The Courts in Nigeria, especially the Court of Appeal have also done a great job in elevating the office of the Vice President beyond that of a mere servant or loyalist of the President who can be removed at the pleasure of the President.

In the case of Atiku Abubakar v. Attorney-General, Fed. (2007) 3NWLR (Pt 1022) 601 at 637 Paras. D – F(CA) the Court reasoned:

“At the stage of nomination for election, the presidential candidate who nominates his associate or colleague or companion can drop his running mate at any stage before the election subject to the relevant provisions of the Electoral Act for any reason. After the election and they are jointly declared elected upon one becoming President and the other Vice-President, the former loses his discretion to remove the latter at will. The removal of the Vice-President will then become subject to other provisions of the Constitution, such as section 143 or 144. “The bond of companionship which compelled them, to remain together during election loosen and they would swim to certain extent, separately. The interest tangible or intangible of the Vice-President vests and could no longer be so easily wished away by either the President or the political party which sponsored them for the election. On his election, he ceases to be Vice Presidential candidate of the sponsoring party and becomes the Vice President of the Federal Republic of Nigeria by the grace of the electorate and no longer of the President who nominated him as his running mate and the party which sponsored both of them. These Vice-Presidential candidates are not always liability, a times they are assets who bring strength to the ticket. Will this bond of friendship prevent him from assuming office in the event of impeachment of the President? Certainly not.” Per.Abdullahi , PCA.

The Court went further to state quite unequivocally:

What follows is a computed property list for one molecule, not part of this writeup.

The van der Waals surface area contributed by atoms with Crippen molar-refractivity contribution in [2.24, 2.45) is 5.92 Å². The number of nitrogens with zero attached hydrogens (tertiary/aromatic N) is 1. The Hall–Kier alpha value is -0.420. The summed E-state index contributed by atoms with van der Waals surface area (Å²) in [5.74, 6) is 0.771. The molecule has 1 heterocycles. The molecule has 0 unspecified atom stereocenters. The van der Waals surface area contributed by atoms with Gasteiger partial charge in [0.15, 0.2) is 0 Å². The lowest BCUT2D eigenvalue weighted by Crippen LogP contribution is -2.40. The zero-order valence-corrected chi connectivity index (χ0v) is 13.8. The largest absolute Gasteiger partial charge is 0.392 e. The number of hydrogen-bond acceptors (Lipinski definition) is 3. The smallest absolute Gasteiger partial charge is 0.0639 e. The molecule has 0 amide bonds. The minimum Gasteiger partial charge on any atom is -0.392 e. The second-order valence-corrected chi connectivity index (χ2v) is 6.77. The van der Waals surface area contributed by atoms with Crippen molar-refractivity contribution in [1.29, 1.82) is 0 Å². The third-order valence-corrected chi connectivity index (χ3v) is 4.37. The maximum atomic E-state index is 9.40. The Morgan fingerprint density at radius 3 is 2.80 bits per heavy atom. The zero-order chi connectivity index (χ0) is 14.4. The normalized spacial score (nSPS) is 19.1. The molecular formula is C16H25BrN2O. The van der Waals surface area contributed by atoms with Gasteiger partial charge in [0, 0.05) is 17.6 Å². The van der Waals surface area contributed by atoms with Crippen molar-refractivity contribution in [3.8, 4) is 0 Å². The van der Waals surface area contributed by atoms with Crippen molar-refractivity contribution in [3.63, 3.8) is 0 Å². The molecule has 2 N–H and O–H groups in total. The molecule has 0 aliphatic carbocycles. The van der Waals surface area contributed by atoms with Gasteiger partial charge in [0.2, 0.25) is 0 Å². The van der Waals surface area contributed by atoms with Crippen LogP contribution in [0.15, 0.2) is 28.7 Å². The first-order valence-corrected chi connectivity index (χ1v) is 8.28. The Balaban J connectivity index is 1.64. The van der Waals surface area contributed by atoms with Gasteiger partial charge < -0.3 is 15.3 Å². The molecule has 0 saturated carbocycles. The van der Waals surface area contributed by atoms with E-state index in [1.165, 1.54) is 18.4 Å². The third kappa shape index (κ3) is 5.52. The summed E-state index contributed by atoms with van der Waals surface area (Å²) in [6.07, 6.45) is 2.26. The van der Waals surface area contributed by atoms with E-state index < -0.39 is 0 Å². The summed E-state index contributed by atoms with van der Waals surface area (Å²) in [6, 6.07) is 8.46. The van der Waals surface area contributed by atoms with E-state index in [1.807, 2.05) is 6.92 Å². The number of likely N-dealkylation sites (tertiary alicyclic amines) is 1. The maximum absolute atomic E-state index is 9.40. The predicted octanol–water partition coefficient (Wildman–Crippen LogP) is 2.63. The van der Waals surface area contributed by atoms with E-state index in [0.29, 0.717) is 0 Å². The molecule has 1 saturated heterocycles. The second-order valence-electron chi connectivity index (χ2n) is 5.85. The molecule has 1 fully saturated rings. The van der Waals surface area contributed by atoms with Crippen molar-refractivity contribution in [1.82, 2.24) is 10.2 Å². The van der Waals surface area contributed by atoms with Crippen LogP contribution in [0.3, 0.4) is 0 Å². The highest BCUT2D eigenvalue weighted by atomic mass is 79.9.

”Having regard to the Oath of Allegiance and oath of office stipulated in the Seventh Schedule to the 1999 Constitution and requires to be sworn by the Vice President of the Federal Republic of Nigeria, he does not owe a duty of allegiance and loyalty to the President of the Federal Republic of Nigeria or the political party on whose platform he was elected to the office of Vice President. The allegiance of the Vice President of the Federal Republic of Nigeria is to the Federal Republic of Nigeria, and he has an unreserved or unalloyed duty to defend the Constitution of the Federal Republic of Nigeria as required both in his Oath of Office and Oath of Allegiance under the Constitution. “Next to be considered is the question of the Vice President breaching ‘his obligation of one mindedness, loyalty, material trust, confidence and good faith.’ This passage or its variant runs through most of the questions framed for determination of the first defendant’s counter originating summons. This point was strenuously pressed or pursued by the first defendant supported by the second and sixth defendants, the Inspector General of Police and the Independent National Electoral Commission. None of them directed the attention of the court to any authority, statutory or decided case. I, too, do not know of any authority which creates a supine, single-minded Vice President, indeed a robot. It is respectfully, to my mind not the intention of the Constitution to create a Vice President with no mind of his own. I shudder to imagine what would be the fate of the Country in unlikely event of a President dying in office or impeached and the Vice President had to assume office of the President. The only source from which one can glean the person to whom the Vice President, indeed all those who hold their offices under the Constitution owe allegiance and loyalty is the Oaths of Allegiance and the various Oaths of Office contained in Seventh Schedule of the Constitution. ‘ I have painstakingly reproduced both the Oath of Allegiance and Oath of Office of the Vice-President etc and can find nowhere in both Oaths where loyalty and faithfulness and true allegiance is owed to the President of the Federal Republic of Nigeria who in his own right subscribes to the same Oath of Allegiance with the Vice-President and an Oath of office that is essentially identical to that sworn to by the Vice President. I agree that the Vice-President should have an undivided loyalty but that loyalty is due to the Federal Republic of Nigeria and not, I repeat not, to Mr. President not Peoples Democratic Party who in any case is a stranger to the Constitution of the Federal Republic of Nigeria. If the Vice-President were to have undivided loyalty to the President of the Federal Republic of Nigeria as postulated by the defendants, how does he defend the Constitution which he has sworn to defend in event the President’s interest or desire is in conflict with the Constitution?. It is respectfully my view, that the Vice-President’s allegiance is to the Federal Republic of Nigeria and has an unreserved or unalloyed duty to defend the constitution as adumbrated in his Oath of office and the Oath of Allegiance.” Per. Abdullahi P.C.A.